Angele Dei

By
Seamus O’Connor

Angele Dei

I am a child of divinity. I have been in this dark world for ten years. All spent with my father. My grandma lives with us too, but I am not so sure she is alive. She has never said a word. My father doesn’t love me. He doesn’t know what I know. I know what he does. My father does what he does for God. I sit in my room and stare at the ceiling. I hear the screams, the struggle everyday. Through the floor boards of the forgotten I am just like him. He speaks as I do; his actions are what I look up too. A knife, his instrument for sick surgery, my hands has held the blood as his have. I don’t sleep. He tells me I don’t need it. He watches infomercials all day. I occasionally watch along. He is sick, I am sick. The apple doesn’t fall far from the tree. This tree was carved into a cross. The cross in which Christ had died. The Apple, being the forbidden fruit tasted by man to taint Gods trust. I hear them scream at night. What separates me from him?

He doesn’t take me to baseball games; he won’t be at my graduation. He sits home with them. I talk to them, dead or alive. They all tell me the same thing. “You will be just like him when you’re older, he is your father, he is your role model, and he is your inspiration. Skin on the walls, blood in the kitchen, I can’t take this. I am not you! I will never be you! I curse God, Why would you put me in this family of murder. I don’t hate god. This is not God’s work. I am John Wayne Gacy junior. What is expected of me? Like father, like son.

She was blonde, 45 years aged on her face. She looked like she couldn’t believe what was happening to her. Most of them share that expression. As for the weak ones they don’t even accept what is happening to them. Denial is something no one wants but everyone has. It has to be so lonely down there. I want to meet her. I brought her some left over Easy Mac dad made from last night. She didn’t say a word but her broken look worried me. I said the first thing that came to my mind. “What’s your name?” “Emily,” she responded with a skip between “Em” and the “ily” to take a breath. She is a school nurse. She helps the sick. “Mam, can I ask you something?” “Why are you a demon?” She began to weep uncontrollably. Her hands trembled through her hair. I almost wanted to comfort her. But I was frightened by my father’s words. If you touched the damned you became the damned. She cried in the corner as my father took his steps down the cellar stairs. His steps always seemed heavier when he walked down those steps. With every thud I remember all of them. Every “Help me,” every cry for a loved one. “I want to help you mam, Pray with me. Please pray with me, I can save you.”
Ángele Dei,
qui custos es mei,
me, tibi commíssum pietáte supérna,
illúmina, custódi,
rege et gubérna.
Amen.
“In the darkest of places there’s no where else to look, but in the light.” We both shouted the prayer at the top of lungs as he made his way down. His last step struck the ground and echoed throughout the whole room. He looked at the blank stare on our faces. I began to cry. I hate when I cry, I am weak. He stared down at me. “Get the hell out of here!” he shouted. I ran upstairs without looking back at Emily. I could hear his last words to her as I walked out of the shed. “You are no Light, you are no guardian. She interrupted him with a whimper. “I am the Angle of God, may he put his right hand over your heart and save your soul.” With a loud thud her whimpering stopped. He sat there in that room with her for 4 hours.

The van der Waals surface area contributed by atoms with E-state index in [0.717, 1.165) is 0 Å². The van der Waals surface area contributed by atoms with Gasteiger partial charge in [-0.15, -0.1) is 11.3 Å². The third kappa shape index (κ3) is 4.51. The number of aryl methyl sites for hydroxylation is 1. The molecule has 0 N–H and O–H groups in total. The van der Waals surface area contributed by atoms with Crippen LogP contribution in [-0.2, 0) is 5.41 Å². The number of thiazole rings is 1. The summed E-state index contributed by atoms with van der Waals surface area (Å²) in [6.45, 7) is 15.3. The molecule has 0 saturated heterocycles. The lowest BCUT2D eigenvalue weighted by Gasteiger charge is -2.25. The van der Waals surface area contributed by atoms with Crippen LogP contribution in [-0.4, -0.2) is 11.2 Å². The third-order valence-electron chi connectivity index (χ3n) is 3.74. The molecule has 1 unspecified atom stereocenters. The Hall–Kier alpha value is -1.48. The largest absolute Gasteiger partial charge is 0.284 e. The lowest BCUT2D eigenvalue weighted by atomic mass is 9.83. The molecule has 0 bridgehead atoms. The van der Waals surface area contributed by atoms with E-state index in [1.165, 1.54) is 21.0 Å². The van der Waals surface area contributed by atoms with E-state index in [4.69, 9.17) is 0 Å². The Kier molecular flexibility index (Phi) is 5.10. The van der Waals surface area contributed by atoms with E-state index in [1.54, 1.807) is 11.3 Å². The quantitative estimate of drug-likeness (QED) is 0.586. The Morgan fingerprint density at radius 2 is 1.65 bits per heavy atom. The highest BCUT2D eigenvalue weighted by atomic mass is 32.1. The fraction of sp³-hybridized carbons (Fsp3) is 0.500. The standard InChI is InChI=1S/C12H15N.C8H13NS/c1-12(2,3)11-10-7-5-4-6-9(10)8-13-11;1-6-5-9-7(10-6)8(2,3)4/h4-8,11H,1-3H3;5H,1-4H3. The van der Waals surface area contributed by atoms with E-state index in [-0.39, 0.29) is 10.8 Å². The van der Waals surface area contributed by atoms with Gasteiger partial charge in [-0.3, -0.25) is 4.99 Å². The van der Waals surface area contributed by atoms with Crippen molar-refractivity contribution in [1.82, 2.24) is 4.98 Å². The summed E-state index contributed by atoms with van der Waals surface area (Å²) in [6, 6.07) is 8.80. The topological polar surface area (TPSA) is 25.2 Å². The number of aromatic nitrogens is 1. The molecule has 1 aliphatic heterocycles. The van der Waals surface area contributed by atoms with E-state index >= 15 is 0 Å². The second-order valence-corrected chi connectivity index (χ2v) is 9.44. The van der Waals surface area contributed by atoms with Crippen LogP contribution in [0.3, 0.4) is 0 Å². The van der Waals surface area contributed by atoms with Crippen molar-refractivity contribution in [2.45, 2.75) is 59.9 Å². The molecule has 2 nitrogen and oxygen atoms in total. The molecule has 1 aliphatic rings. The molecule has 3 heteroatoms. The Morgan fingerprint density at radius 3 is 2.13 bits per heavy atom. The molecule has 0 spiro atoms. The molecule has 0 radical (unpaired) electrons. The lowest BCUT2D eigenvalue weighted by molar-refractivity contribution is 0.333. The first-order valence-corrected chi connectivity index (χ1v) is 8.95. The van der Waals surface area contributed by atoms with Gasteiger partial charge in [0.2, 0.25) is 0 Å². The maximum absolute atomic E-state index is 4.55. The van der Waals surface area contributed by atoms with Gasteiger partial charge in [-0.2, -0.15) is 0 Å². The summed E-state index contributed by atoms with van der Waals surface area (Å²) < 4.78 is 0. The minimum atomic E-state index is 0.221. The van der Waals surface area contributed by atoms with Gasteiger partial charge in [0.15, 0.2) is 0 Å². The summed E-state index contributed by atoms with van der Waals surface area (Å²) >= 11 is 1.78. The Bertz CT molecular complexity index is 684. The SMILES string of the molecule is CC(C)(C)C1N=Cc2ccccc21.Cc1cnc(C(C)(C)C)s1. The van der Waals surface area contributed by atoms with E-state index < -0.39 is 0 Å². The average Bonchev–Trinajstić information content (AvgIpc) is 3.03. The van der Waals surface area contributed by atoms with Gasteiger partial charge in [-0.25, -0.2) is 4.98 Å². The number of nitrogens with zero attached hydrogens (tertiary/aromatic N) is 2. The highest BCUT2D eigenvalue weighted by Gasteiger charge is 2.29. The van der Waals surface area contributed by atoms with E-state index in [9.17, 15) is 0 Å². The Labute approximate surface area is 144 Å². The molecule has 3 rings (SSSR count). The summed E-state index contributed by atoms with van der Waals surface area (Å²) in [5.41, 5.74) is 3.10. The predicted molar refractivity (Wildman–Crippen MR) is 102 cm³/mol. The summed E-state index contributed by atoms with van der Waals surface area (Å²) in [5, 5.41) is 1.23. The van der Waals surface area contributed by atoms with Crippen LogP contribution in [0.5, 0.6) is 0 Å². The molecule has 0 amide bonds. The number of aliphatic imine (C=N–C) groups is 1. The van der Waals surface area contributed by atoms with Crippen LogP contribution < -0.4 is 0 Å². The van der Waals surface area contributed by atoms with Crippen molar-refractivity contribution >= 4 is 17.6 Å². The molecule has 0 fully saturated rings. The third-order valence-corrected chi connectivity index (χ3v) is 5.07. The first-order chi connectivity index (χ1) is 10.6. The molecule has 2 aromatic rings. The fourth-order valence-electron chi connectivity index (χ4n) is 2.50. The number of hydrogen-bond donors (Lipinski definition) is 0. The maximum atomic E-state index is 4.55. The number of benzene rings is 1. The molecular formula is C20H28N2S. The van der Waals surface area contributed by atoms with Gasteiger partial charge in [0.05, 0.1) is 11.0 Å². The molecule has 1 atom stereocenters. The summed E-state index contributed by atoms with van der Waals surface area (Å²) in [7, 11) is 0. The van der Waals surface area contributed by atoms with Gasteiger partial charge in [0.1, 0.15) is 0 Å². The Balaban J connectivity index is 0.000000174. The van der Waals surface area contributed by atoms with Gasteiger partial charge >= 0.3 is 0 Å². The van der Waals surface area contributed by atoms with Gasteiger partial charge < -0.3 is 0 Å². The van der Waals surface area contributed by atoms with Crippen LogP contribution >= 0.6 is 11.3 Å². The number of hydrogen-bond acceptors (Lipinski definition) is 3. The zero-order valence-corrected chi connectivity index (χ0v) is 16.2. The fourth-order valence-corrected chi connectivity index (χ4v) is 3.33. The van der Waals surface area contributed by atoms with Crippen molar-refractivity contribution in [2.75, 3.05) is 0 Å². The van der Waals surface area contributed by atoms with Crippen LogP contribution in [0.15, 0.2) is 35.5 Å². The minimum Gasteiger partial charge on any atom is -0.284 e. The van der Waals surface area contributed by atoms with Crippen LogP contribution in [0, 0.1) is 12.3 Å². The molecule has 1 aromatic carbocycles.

Every night I look forward to dream, because my life is a nightmare. I sat in the living room with my feet up on the couch. I never put my feet on the living room floor. I guess I felt it was disrespectful for all those who’s resting place it is. I turned on the television to get my mind off everything. The TV lit up then shut off. So I turned it on again, and once again it shut off. I turned around to see my grandmother sitting in her chair with the remote in her hand. I was confused; I have never seen her move. “Grandma what are you doing?” She got up leaned over on my shoulder and whispered “run.” That was the only word I have ever heard my grandmother speak, and that was the only thing she ever had to say to me. I looked back at her and said, “I will run.” I don’t know where I am running, but I will run until the ground takes out my feet from under me. There I will lie, until thirst takes me away, or maybe some one will help me. I will never see his face again. I wrote him a note before I left. Tore it up into to a million pieces that covered his bare mattress with all the hatred I have for that man.

I arrived at the corner of two empty streets. Not a soul in sight. The streets were paved with dust and the general stores were all boarded up. I stood under the traffic light and looked up. The light went from green to a dark red. I turned to my right to find an old homeless man on the street. He looked at me with a comforting expression on his face. He held up a cardboard sign that said, “Ever this day be at your side, to light and guard, to rule and guide.” I just sat there, tears begging to let them out. He walked over to me, stretched his arms out wide, kissed me on the forehead and hugged me. I cried for what seemed like hours but was maybe 2 minuets. We looked up at the light as we stood in the middle of the street. The light turned from red to green. The man put my head to his chest and gently whispered, “Go.”





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Jessica said...
Nov. 19, 2008 at 9:33 pm
This story gives me the chills every time I read it, great story, powerful message, and well written
 
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